For our August poll, we asked panellists to consider the following proposition:
*"There are clear net benefits for Australians from (further) increasing the diversion of waste from Australian landfills."
Background information (provided to panellists)
|The Senate Environment and Communications References Committee recently released its report from its inquiry into the waste and recycling industry in Australia. The Committee noted that by 2014–15, waste disposal to landfill had increased to 21 million tonnes, while the quantity of material recycled in Australia had increased to 35 million tonnes. In addition, Australia exported some 4.2 million tonnes of recyclable materials, including 1.3 million tonnes to China.|
The Committee recommends that the Australian Government prioritise a circular economy in which materials are used, collected, recovered and reused, consistent with Australia’s National Waste Policy which, inter alia, aims to reduce the amount of waste for landfill disposal.
The inquiry was prompted by a contentious Four Corners report into the waste and recycling industry which highlighted major incidences of illegal dumping of waste and recyclable materials.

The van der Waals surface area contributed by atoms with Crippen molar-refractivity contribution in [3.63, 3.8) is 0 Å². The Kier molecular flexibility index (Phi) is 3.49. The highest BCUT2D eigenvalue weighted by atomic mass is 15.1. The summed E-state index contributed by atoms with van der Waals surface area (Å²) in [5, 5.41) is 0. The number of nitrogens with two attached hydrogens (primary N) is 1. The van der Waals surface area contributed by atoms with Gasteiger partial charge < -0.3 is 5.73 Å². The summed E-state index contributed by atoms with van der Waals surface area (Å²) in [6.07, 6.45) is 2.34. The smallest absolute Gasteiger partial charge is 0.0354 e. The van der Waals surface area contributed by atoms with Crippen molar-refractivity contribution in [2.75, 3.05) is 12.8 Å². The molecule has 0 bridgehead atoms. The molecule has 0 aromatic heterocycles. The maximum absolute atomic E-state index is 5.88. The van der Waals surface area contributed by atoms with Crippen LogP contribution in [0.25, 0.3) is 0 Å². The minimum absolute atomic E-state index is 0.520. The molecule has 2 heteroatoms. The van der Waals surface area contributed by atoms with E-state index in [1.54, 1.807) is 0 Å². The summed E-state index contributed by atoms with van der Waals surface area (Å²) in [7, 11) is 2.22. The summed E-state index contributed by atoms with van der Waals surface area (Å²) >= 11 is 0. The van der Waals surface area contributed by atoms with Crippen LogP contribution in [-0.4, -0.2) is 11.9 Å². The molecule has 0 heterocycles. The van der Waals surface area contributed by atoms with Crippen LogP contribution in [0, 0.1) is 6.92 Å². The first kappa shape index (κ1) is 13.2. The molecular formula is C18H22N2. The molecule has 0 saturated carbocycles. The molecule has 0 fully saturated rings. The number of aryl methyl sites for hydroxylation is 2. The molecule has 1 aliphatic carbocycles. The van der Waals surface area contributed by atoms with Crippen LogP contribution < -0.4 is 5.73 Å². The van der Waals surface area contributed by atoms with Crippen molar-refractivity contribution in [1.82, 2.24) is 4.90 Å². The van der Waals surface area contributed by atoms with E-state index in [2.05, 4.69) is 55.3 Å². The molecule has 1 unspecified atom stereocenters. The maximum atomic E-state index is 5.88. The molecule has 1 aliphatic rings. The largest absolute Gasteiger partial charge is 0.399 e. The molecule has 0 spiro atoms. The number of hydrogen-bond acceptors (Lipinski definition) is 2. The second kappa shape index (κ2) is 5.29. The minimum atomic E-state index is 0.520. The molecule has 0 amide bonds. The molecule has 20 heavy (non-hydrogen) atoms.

On 1 January, China has effectively stopped accepting Australia’s exported recyclables due, in part, to their strict new rules on contamination. This has contributed to what many have called a 'waste crisis' in Australia.
Public interest and debate around waste and recycling issues has also been piqued by recent corporate announcements to reduce single-use plastics (e.g. supermarket shopping bags, drinking straws) and the second series of the ABC's 'The War on Waste'.
Lastly, some submitters to the Senate waste inquiry expressed concern that waste levies have contributed to illegal dumping. State government landfill levies (paid in addition to landfill gate fees which cover the private costs of landfilling) have steadily increased, which for example, at $138 per tonne in NSW metropolitan areas, now exceed by an order of magnitude available landfill externality valuations such as made by the Productivity Commission in 2006 and in supporting research to the National Waste Policy in 2009.
* Collaborator credits: we would like to thank Drew Collins for his assistance in framing this poll question and for his expert overview of the results.